Multiscale Analysis of a Mature Mesoscale Convective Complex

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  • 1 NOAA/ERL/National Severe Storms Laboratory, Mesoscale Research Division, Boulder, Colorado
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Abstract

A multiscale analysis reveals diverse atmospheric structure and processes within a mesoscale convective complex (MCC) observed during the Oklahoma-Kansas Preliminary Regional Experiment for STORM-Central (PRE-STORM) experiment. This midlatitude system was the second in a series of four MCCs that developed and traveled along a quasi-stationary frontal zone over the central United States on 3–4 June 1985. Objectively analyzed mesoscale upper-air soundings encompassing the MCC are interpreted in tandem with more detailed dual-Doppler radar measurements that disclose the storm's internal airflow and precipitation structure. The mature MCC is found to include a variety of local environments and associated weather, ranging from tornadic thunderstorms to more linear convective bands and widespread chilling rains. A corresponding spectrum of mesoscale ver6cW-motion profiles is documented. These findings are related to previous composite-based portrayals of MCCs, as well as detailed case studies of simpler squall-type convective systems.

A hallmark of this storm was its “open-wave” precipitation pattern, in which two convective bands intersected so as to resemble a miniature developing frontal cyclone. This resemblance proves superficial, however, since 1) anticyclonic lower-tropospheric flow was observed in place of the expected cyclonic circulation near the convective apex, and 2) the accompanying wavelike lower-tropospheric temperature pattern was strongly influenced by moist processes intrinsic to the MCC (e.g., evaporative cooling), as opposed to horizontal advection about a developing vortex. The storm's intriguing organization is instead postulated to have resulted from the superposition of two preferred convective modes: one aligned with the mean vertical wind-shear vector, accompanied by marked cross-band thermal contrast and deformation through a deep layer, and another oriented perpendicular to the low-level shear, which exhibited a shallow gust front and mesoscale cold pool as found in squall-line systems. Highly three-dimensional airflow within the mature MCC and a pronounced modulation of convective instability across an embedded frontal-like zone further promoted the storm's asymmetric precipitation pattern.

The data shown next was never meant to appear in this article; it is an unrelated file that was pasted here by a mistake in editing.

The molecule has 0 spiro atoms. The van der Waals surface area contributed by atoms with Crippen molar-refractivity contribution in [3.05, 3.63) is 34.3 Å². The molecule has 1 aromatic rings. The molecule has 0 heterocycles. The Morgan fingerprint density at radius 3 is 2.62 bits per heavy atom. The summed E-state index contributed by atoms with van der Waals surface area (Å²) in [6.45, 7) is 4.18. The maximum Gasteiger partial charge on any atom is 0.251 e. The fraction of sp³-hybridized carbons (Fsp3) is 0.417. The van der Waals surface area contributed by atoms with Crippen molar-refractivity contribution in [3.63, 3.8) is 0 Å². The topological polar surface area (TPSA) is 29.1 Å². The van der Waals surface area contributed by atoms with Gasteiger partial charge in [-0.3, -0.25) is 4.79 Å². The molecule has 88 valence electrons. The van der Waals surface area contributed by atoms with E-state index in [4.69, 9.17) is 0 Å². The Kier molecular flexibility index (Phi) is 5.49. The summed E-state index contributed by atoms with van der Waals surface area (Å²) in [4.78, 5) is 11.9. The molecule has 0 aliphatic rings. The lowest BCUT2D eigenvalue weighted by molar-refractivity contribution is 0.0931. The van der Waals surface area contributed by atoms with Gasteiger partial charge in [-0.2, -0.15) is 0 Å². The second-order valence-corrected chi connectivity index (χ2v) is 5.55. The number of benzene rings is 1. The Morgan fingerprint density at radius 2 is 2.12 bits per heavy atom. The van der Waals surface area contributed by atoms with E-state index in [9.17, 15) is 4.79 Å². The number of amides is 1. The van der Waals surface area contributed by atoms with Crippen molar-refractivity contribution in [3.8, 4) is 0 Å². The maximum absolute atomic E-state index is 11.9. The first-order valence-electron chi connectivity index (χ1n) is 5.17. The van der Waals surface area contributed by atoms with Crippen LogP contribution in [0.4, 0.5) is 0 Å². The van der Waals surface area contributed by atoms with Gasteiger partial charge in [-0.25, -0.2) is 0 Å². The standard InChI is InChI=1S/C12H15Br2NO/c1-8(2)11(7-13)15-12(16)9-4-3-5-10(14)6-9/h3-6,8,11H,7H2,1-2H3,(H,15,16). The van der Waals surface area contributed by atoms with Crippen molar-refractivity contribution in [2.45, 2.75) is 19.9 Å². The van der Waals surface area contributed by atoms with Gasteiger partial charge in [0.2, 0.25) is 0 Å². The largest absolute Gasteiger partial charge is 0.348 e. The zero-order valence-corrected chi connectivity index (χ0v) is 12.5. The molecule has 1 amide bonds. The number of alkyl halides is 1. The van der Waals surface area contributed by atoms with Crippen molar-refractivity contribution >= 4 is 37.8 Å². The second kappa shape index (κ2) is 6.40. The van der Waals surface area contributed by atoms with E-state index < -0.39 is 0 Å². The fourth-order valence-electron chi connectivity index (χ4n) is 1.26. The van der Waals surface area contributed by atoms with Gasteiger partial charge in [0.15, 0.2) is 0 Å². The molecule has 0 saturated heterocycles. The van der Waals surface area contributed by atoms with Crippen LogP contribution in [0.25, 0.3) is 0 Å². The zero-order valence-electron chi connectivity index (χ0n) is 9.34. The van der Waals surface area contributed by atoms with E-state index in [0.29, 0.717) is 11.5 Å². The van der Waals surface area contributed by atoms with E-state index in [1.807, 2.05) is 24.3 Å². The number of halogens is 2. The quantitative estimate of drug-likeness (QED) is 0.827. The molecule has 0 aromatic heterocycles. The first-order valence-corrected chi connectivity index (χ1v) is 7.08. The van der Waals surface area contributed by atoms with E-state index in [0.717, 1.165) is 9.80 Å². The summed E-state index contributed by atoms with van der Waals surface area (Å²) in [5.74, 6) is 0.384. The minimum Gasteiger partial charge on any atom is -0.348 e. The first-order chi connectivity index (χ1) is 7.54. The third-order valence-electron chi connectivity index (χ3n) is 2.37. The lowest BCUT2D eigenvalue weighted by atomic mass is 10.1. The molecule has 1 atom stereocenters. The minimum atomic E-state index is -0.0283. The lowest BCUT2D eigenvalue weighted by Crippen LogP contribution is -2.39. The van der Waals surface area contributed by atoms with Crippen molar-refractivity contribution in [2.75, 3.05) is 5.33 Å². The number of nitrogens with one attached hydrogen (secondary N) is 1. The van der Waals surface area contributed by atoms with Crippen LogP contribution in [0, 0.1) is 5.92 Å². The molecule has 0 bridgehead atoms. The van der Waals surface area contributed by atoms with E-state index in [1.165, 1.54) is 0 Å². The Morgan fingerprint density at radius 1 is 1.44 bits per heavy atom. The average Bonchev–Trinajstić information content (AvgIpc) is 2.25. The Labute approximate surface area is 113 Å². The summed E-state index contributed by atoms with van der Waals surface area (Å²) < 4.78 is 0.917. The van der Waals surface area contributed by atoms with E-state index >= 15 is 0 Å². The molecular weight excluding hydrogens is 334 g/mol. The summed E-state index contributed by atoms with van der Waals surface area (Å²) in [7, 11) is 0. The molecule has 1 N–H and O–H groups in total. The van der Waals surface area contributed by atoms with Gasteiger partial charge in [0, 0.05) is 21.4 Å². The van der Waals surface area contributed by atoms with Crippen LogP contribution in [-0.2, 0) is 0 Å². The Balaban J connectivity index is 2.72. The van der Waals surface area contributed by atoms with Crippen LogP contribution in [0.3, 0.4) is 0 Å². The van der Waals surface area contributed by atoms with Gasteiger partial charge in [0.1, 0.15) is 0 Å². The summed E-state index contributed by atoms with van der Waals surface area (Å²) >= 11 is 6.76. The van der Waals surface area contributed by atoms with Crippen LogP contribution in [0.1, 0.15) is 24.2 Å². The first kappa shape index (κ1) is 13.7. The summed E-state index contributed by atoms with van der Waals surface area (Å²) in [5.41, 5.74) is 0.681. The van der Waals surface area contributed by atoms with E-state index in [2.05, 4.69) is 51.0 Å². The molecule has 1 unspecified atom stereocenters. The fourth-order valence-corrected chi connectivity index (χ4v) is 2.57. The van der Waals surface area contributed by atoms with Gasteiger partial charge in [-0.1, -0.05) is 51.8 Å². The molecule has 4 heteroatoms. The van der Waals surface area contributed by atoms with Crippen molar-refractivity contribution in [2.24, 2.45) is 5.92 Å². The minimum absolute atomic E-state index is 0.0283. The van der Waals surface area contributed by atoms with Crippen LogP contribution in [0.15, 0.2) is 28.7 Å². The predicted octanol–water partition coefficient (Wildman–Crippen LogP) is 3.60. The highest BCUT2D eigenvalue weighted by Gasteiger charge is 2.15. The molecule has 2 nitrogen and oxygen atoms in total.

Abstract

A multiscale analysis reveals diverse atmospheric structure and processes within a mesoscale convective complex (MCC) observed during the Oklahoma-Kansas Preliminary Regional Experiment for STORM-Central (PRE-STORM) experiment. This midlatitude system was the second in a series of four MCCs that developed and traveled along a quasi-stationary frontal zone over the central United States on 3–4 June 1985. Objectively analyzed mesoscale upper-air soundings encompassing the MCC are interpreted in tandem with more detailed dual-Doppler radar measurements that disclose the storm's internal airflow and precipitation structure. The mature MCC is found to include a variety of local environments and associated weather, ranging from tornadic thunderstorms to more linear convective bands and widespread chilling rains. A corresponding spectrum of mesoscale ver6cW-motion profiles is documented. These findings are related to previous composite-based portrayals of MCCs, as well as detailed case studies of simpler squall-type convective systems.

A hallmark of this storm was its “open-wave” precipitation pattern, in which two convective bands intersected so as to resemble a miniature developing frontal cyclone. This resemblance proves superficial, however, since 1) anticyclonic lower-tropospheric flow was observed in place of the expected cyclonic circulation near the convective apex, and 2) the accompanying wavelike lower-tropospheric temperature pattern was strongly influenced by moist processes intrinsic to the MCC (e.g., evaporative cooling), as opposed to horizontal advection about a developing vortex. The storm's intriguing organization is instead postulated to have resulted from the superposition of two preferred convective modes: one aligned with the mean vertical wind-shear vector, accompanied by marked cross-band thermal contrast and deformation through a deep layer, and another oriented perpendicular to the low-level shear, which exhibited a shallow gust front and mesoscale cold pool as found in squall-line systems. Highly three-dimensional airflow within the mature MCC and a pronounced modulation of convective instability across an embedded frontal-like zone further promoted the storm's asymmetric precipitation pattern.

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